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In this Case: Walt Whitman
April 25, 2008


In This Case is a series of periodic posts on art in the Luce Foundation Center, a visible art storage facility at the Smithsonian American Art Museum that displays more than 3,300 pieces in fifty-seven cases.

Paul Wayland Bartlett's Walt Whitman

Paul Wayland Bartlett's Walt Whitman

April may be the cruelest month, if you believe T. S. Eliot. But it's  also National Poetry Month, which may bring down the cruelty level by a notch or two. For me, Walt Whitman is the gold standard of American poets. In the Luce Foundation Center for American Art, he takes the bronze. That is, there's a bronze medal on view modeled by beaux-arts sculptor Paul Wayland Bartlett between 1887 and 1889.  (Bartlett is represented by thirty or so works of art at SAAM. In the Luce Center you can also see the bust version of his work Poetry; in another version her full-length figure graces the  facade of the New York Public Library.)

Whitman placed himself "out there" with the people, not shying away from experience or confrontation.  His poems in Leaves of Grass are almost boasts and billboards for a new type of American verse. His lines flow  with the grace of sermons. He immortalized President Lincoln with his great poem, "When Lilacs Last in the Dooryard Bloom'd." He wasn't afraid  of rolling up his sleeves and, during the Civil War, tended to wounded and dying soldiers who were brought to the Patent Office Building when it was turned into a make-shift hospital. Whitman walked here. I try to remember that each time I walk through the museum.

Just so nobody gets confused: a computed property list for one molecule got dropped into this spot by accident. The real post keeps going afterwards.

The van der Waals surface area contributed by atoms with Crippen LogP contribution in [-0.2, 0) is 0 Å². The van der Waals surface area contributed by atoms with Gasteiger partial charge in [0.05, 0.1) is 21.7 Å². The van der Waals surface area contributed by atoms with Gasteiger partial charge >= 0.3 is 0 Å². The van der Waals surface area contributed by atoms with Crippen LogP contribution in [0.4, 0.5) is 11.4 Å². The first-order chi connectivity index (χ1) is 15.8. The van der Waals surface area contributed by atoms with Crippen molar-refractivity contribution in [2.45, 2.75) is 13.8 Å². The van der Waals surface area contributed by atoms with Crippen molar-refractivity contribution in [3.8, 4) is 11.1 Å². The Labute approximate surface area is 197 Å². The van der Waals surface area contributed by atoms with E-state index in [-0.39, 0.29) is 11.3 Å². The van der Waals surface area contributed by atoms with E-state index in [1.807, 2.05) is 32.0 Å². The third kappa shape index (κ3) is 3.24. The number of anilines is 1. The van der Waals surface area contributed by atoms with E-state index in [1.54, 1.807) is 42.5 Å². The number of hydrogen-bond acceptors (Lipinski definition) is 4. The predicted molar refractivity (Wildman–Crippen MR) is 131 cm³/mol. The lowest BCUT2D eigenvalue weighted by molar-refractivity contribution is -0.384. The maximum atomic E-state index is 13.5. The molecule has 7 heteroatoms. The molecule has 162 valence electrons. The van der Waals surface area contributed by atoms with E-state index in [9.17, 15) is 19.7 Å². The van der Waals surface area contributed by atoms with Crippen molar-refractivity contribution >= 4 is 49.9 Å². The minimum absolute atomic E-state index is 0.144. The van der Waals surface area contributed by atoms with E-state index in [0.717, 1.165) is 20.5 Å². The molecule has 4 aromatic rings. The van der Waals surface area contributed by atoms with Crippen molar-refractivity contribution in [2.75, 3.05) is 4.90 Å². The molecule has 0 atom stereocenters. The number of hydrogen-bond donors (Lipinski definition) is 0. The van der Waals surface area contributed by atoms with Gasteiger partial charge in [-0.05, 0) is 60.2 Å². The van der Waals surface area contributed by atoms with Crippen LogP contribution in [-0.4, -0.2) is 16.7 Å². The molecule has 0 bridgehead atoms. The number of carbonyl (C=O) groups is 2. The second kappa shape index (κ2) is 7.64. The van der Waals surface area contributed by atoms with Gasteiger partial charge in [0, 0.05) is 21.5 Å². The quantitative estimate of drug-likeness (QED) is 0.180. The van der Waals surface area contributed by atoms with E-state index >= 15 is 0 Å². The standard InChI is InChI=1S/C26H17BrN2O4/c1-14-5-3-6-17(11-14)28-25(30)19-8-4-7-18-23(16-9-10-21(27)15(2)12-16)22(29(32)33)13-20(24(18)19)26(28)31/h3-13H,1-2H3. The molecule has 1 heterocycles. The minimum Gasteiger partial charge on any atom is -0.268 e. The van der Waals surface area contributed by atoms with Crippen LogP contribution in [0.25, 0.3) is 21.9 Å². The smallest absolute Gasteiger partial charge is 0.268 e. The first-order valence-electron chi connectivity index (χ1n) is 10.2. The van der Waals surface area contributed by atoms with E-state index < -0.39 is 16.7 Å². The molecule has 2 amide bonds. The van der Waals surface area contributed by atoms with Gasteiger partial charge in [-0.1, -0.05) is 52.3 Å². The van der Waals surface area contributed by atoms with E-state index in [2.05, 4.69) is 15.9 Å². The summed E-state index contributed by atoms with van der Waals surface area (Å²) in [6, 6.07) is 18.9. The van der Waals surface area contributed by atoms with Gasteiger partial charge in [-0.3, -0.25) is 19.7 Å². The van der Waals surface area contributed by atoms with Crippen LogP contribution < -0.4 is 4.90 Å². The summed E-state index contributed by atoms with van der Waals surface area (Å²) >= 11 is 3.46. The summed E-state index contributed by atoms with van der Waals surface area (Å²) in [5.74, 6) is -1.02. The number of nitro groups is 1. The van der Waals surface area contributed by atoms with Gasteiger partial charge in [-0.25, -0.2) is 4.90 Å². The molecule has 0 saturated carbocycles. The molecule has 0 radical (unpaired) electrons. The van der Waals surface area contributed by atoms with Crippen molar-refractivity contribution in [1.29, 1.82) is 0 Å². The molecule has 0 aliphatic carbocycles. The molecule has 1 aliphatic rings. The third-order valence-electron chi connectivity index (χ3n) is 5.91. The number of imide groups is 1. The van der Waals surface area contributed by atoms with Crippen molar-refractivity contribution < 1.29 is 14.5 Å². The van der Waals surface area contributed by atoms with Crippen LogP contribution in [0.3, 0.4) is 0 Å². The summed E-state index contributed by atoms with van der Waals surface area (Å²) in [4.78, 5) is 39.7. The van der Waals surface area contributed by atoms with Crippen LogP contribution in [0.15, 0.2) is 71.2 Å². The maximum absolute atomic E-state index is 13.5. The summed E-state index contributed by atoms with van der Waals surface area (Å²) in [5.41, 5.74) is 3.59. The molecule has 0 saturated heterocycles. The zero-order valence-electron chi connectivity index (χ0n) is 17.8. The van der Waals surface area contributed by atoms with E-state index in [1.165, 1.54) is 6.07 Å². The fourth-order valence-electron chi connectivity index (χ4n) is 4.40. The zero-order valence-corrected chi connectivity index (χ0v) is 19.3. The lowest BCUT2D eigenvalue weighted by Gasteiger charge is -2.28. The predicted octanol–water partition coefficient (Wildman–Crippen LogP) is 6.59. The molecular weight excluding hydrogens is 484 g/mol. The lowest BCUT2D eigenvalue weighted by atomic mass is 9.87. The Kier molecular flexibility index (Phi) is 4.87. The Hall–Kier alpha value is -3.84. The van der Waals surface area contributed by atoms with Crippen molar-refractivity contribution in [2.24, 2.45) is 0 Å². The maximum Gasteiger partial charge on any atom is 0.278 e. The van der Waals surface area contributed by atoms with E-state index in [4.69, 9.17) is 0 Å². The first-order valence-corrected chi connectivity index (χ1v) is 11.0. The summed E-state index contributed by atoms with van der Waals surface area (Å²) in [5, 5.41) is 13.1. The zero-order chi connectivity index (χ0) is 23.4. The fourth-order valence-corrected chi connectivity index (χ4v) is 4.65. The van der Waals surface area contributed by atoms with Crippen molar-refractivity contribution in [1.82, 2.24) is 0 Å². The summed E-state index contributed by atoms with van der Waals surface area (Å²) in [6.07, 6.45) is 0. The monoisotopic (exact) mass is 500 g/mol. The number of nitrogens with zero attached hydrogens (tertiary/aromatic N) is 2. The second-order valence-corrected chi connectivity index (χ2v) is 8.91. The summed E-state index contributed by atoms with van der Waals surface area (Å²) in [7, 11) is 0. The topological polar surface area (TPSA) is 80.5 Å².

In Bartlett's depiction one of Whitman's eyes appears larger than the other, as if he has given you an all-knowing wink. That feeling—as if he has just let you in on the biggest secret in the world—is exactly how I feel each time I revisit his poetry and find something new about the poet, the world, and ultimately, myself.


Posted by Howard on April 25, 2008 in In This Case: Luce Foundation Center


Comments

I have an artistic urge to get some gold spray paint and spry this relief at just the right angle to allow the sun to add to the relief!

I enjoyed this post and feel inspired!

Thank you Darren. I'm delighted that the post inspired you. (just leave the spray paint at home when you visit the museum). Cheers!

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